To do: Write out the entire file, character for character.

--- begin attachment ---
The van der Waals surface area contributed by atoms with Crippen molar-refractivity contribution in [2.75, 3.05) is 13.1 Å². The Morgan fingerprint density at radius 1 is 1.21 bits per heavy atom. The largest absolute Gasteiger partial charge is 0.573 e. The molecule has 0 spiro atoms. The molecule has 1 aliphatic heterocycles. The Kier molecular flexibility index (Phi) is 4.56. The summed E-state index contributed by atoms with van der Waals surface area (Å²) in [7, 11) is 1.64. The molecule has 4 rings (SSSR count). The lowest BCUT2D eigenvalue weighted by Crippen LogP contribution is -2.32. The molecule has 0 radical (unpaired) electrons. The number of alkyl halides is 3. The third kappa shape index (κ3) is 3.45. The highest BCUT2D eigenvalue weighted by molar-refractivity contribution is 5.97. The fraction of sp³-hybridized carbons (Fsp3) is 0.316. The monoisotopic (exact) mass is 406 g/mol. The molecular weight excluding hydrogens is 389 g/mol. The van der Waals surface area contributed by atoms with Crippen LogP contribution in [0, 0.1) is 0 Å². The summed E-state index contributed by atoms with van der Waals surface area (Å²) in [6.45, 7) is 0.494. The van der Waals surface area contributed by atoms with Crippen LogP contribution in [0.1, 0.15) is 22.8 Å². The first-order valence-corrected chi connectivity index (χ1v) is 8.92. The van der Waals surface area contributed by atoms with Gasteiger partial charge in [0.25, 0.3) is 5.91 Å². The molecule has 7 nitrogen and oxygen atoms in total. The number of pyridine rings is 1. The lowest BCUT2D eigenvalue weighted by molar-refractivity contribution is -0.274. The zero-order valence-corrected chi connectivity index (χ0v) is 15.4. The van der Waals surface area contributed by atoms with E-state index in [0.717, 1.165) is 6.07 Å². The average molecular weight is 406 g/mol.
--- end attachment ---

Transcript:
The van der Waals surface area contributed by atoms with Crippen molar-refractivity contribution in [2.75, 3.05) is 13.1 Å². The Morgan fingerprint density at radius 1 is 1.21 bits per heavy atom. The largest absolute Gasteiger partial charge is 0.573 e. The molecule has 0 spiro atoms. The molecule has 1 aliphatic heterocycles. The Kier molecular flexibility index (Phi) is 4.56. The summed E-state index contributed by atoms with van der Waals surface area (Å²) in [7, 11) is 1.64. The molecule has 4 rings (SSSR count). The lowest BCUT2D eigenvalue weighted by Crippen LogP contribution is -2.32. The molecule has 0 radical (unpaired) electrons. The number of alkyl halides is 3. The third kappa shape index (κ3) is 3.45. The highest BCUT2D eigenvalue weighted by molar-refractivity contribution is 5.97. The fraction of sp³-hybridized carbons (Fsp3) is 0.316. The monoisotopic (exact) mass is 406 g/mol. The molecular weight excluding hydrogens is 389 g/mol. The van der Waals surface area contributed by atoms with Crippen LogP contribution in [0, 0.1) is 0 Å². The summed E-state index contributed by atoms with van der Waals surface area (Å²) in [6.45, 7) is 0.494. The van der Waals surface area contributed by atoms with Crippen LogP contribution in [0.1, 0.15) is 22.8 Å². The first-order valence-corrected chi connectivity index (χ1v) is 8.92. The van der Waals surface area contributed by atoms with Gasteiger partial charge in [0.25, 0.3) is 5.91 Å². The molecule has 7 nitrogen and oxygen atoms in total. The number of pyridine rings is 1. The lowest BCUT2D eigenvalue weighted by molar-refractivity contribution is -0.274. The zero-order valence-corrected chi connectivity index (χ0v) is 15.4. The van der Waals surface area contributed by atoms with E-state index in [0.717, 1.165) is 6.07 Å². The average molecular weight is 406 g/mol.